Winter is Coming – How to Stop The Cold Air Passing Through Your Windows

When you’re relaxing on a beach in the peak July sun, it’s easy to forget how cold your home can get through the winter. But as the nights start to draw in and the temperatures drop, now is the time to start thinking about how you can keep your home or commercial property warm in the colder months.

warm windows winter

Improving the energy efficiency of sash windows to reduce heat loss.

Draught proof your property

Older buildings don’t need to be draughty. Draught proofing your property is a fairly low-cost way to reduce heat loss and lower your energy bills. You can draught proof windows, doors and loft hatches.  Draught proofing is a good solution as it won’t affect the look of a traditional building.

General wear and tear may lead to too much air leakage. Draught proofing sash and case windows will reduce air leakage by up to 80%. This has a big impact on reducing heat loss.

To reduce heat loss from an external door, you can: draught-proof around the door edge draught-proof around the letterbox

Loft hatches. 
Insulate and draught proof loft hatches to stop warm, moist air from getting into the roof space.

Draught proofing benefits:

  • reduces heat loss
  • improves noise insulation
  • helps to stop dust getting in
  • is cheap and highly cost-effective
  • doesn’t affect the look of sash windows

More about draught proofing your home

First things first – double glazing keeps your home warm 

Double glazed windows are the number one most efficient and cost-effective way for you to insulate your home, and keep it warmer for longer. In fact, a house can lose its heat around twice as fast with regular single-glazed windows and doors.

So, how does double glazing work, exactly? 

Since double glazing uses two glass panels, it retains indoor heat by trapping the air in the gap between the two panes. The gap is filled with gas, which is a poor heat conductor. As the heat can then no longer escape your home through your windows, you rooms will naturally stay warmer for longer. This is undoubtedly the most common reason why people install double glazed windows into their homes, and why many more are likely to consider getting them fitted during the winter season.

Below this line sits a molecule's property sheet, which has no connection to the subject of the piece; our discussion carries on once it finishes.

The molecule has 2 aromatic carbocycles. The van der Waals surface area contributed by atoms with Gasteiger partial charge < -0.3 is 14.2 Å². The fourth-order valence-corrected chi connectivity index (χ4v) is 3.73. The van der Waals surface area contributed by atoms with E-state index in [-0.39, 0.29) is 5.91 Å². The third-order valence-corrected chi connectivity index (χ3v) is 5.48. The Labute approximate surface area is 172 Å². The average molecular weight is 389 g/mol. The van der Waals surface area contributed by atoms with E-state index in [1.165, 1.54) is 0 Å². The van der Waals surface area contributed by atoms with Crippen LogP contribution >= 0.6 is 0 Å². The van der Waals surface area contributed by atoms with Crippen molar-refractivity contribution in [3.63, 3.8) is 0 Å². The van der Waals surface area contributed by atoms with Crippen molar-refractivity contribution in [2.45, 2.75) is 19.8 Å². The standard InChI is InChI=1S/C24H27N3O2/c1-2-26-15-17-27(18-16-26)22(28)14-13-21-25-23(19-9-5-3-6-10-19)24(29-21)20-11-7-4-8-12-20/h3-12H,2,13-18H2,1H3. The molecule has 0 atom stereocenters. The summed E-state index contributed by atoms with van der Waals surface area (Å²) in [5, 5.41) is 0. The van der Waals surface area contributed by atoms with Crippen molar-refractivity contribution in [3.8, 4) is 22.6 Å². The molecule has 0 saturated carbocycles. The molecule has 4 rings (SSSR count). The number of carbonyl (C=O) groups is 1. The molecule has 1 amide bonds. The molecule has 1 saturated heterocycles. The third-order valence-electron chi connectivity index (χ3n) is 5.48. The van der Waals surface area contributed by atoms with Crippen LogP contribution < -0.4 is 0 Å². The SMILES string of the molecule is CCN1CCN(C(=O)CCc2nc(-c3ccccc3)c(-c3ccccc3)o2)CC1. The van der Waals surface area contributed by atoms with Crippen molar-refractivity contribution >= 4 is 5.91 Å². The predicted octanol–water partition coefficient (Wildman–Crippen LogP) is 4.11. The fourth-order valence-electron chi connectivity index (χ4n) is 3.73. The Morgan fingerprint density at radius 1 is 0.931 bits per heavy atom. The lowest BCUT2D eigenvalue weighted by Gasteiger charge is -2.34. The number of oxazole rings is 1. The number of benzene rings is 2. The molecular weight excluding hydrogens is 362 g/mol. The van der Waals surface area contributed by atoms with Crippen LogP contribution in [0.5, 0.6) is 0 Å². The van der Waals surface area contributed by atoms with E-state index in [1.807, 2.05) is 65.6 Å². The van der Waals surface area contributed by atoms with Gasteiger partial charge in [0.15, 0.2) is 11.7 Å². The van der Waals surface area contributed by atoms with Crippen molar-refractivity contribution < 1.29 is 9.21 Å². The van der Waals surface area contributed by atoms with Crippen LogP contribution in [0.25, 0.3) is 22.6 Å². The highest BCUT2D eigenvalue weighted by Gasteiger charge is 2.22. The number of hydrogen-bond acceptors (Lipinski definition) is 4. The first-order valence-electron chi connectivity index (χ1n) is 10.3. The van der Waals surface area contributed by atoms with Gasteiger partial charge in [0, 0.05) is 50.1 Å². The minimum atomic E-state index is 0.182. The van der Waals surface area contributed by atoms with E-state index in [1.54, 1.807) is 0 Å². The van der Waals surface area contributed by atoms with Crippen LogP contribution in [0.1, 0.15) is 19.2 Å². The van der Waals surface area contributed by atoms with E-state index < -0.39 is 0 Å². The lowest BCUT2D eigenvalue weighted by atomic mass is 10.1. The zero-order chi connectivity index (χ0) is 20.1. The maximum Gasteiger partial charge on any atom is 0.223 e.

Double glazed windows help you save energy and save money 

If you’re trying to improve the energy efficiency rating of your home, one of the best (and most cost-effective) things you can do is invest in double glazing all your windows and doors.

This is a direct result and outcome of the previous point. As double glazing effectively maintains the warmth of your home, you won’t need to turn on your heating as high as you probably used to. And you definitely won’t need to switch it on as frequently, as the double glazing will retain the heat for much longer.

Now, we’re all aware of how costly it can be to heat a whole house through winter. Sure, you’ll be investing more in the double-glazing installation costs upfront. But, you’ll actually save a huge amount on your energy bills in the long-term.

You simply won’t need to use as much energy as you would in a property with single-glazed windows and doors. The science of the two glass panes will result in a much more comfortable temperature throughout your home, and you’ll see the positive financial impact of this once you see your heating bills.

Not only that, think of the impact of all that reduced energy consumption on the environment! It’s definitely one of the easiest eco-friendly home improvements you can make.

More about double glazing sash windows

Installing secondary glazing can reduce heat loss by 63%, making it one of the most effective ways to improve thermal performance. Heat loss can be reduced by more than 75% when secondary glazing is used with other methods like blinds and shutters. You can remove secondary glazing in the warmer months when it’s not needed.

Fitting secondary glazing involves attaching a second sheet of glass or acrylic to the inside of the window frame.
Minimal changes are needed to the window fabric, and the glass panel can be easily removed. The character of the building from the outside is largely unaffected.

Secondary glazing:

  • reduces heat loss  by 63%
  • can filter out some outside noise
  • helps to stop dust getting in
  • is a cost-effective solution
  • generally cheaper than double glazing
  • doesn’t affect the look of sash windows

More about secondary glazing

Use shutters if you have them – this is one of the best ways to reduce heat loss at night. Single glazing lets in more heat from the sun and shutters help to trap warmth inside overnight.

Timber shutters reduce heat loss by 51%.  Consider having ill-fitting shutters restored. If the original shutters have been removed, it’s possible to have new shutters made.

More about shutters repairs

To be updated.

You can make your windows more energy efficient in a number of ways.

Draught proofing is the most effective solution to keeping warmth trapped inside and should be your first goal if you have a tight budget.

The best option to keep your home warm in winter is to have double glazing installed in to your existing sash windows and combined with draught proofing you will save a considerable amount on your energy bills. However this can sometimes be be an expensive option.

If you have working shutters and combined with draught proofing this can greatly reduce your heating bills and keeps your home warm. This can be as effective as double glazing.

Will Your Sash Windows Survive Another Winter?


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